Special Report

Youngest Athletes to Dominate Their Sport

Source: Courtesy of Topps

21. Tony Conigliaro
> Age: 19
> Season: 1964
> Team: Boston Red Sox
> Achievement(s): 24 HR

Tony Conigliaro is one of the great “what ifs” in sports history. The Red Sox slugger still holds the record for most home runs as a teenager, with 24 in the 1964 season, when he was just 19. The next year, he led the AL with 32 home runs, and his career had an upward trajectory, until 1967. Conigliaro was hit in the face by a fastball that broke his jaw and damaged his eye. Tony C sat out the next season and seemed to be back to his old self the next year. Conigliaro tried to keep playing, but his eyesight worsened and forced him to retire at just 26 years old. He briefly returned years later, but never found the form of his early years.

Source: Hostess / Wikimedia Commons

22. Vida Blue
> Age: 21
> Season: 1971
> Team: Oakland Athletics
> Achievement(s): Cy Young, MVP

Vida Blue’s first full season was by far his best — not to mention one of the greatest single-season pitching performances baseball has ever seen. The 21-year-old went 24-8 with a 1.82 ERA, the lowest in the AL. The Oakland A’s pitcher also had the lowest hit rate and the highest strikeout rate in the AL. He made his first All-Star team and earned the AL MVP and Cy Young Award as the AL’s best pitcher.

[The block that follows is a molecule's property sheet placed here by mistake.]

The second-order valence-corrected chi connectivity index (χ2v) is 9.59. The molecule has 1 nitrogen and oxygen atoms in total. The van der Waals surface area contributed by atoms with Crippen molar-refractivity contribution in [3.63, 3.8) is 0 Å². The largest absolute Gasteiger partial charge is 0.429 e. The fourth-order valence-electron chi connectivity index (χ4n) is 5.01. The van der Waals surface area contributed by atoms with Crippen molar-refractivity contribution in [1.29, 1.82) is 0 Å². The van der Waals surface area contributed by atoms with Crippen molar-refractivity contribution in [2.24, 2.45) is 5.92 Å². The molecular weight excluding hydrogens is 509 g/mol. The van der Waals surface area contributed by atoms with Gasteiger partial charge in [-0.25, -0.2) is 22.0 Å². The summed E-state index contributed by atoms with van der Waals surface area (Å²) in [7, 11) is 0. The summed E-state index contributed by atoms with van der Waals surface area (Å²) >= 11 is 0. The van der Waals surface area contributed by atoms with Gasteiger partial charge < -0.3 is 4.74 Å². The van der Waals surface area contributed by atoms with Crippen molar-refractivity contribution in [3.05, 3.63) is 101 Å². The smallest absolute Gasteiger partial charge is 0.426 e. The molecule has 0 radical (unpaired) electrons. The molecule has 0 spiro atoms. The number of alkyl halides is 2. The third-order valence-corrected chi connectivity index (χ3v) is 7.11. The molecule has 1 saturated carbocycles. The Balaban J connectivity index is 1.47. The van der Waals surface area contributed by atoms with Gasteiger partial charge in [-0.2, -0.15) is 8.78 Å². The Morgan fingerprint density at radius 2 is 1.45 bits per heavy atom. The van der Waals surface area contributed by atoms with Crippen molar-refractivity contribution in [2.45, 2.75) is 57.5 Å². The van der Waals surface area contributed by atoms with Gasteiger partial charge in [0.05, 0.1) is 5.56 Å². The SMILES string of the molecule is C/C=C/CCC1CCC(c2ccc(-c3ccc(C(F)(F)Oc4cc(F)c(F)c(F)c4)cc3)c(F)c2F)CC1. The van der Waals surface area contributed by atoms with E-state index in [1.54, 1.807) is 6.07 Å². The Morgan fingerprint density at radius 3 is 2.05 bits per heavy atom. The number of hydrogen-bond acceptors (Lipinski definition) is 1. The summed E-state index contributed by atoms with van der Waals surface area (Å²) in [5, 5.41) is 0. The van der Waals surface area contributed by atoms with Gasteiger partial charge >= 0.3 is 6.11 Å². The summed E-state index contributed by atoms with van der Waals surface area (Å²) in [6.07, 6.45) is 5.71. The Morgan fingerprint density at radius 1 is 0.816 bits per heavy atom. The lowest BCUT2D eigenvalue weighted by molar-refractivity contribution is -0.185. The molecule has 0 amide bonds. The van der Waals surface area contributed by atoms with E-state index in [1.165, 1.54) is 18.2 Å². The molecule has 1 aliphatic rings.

Source: Mike Powell / Getty Images

23. Wayne Gretzky
> Age: 19
> Season: 1979-1980
> Team: Edmonton Oilers
> Achievement(s): Hart Trophy, All-Star

The legend of Wayne Gretzky started early. In his first NHL season at age 19, The Great One led the NHL in points, with 137, and assists, with 86. Gretzky made his first All-Star team. He also won the Hart Trophy as NHL MVP — it would be the first of his record nine Hart Trophies in his career.

Source: Public Domain / Wikimedia Commons

24. Wilt Chamberlain
> Age: 23
> Season: 1959-1960
> Team: Philadelphia Warriors
> Achievement(s): MVP, Scoring leader, rebounding leader

Wilt Chamberlain may be the most dominant athlete in American sports history, so it makes sense that even as a rookie he was head and shoulders the best player in the NBA. In his first year with the Philadelphia Warriors, Chamberlain averaged 37.6 points per game and 27.0 rebounds per game, both tops in the league. Wilt the Stilt won the MVP that season, along with Rookie of the Year honors.

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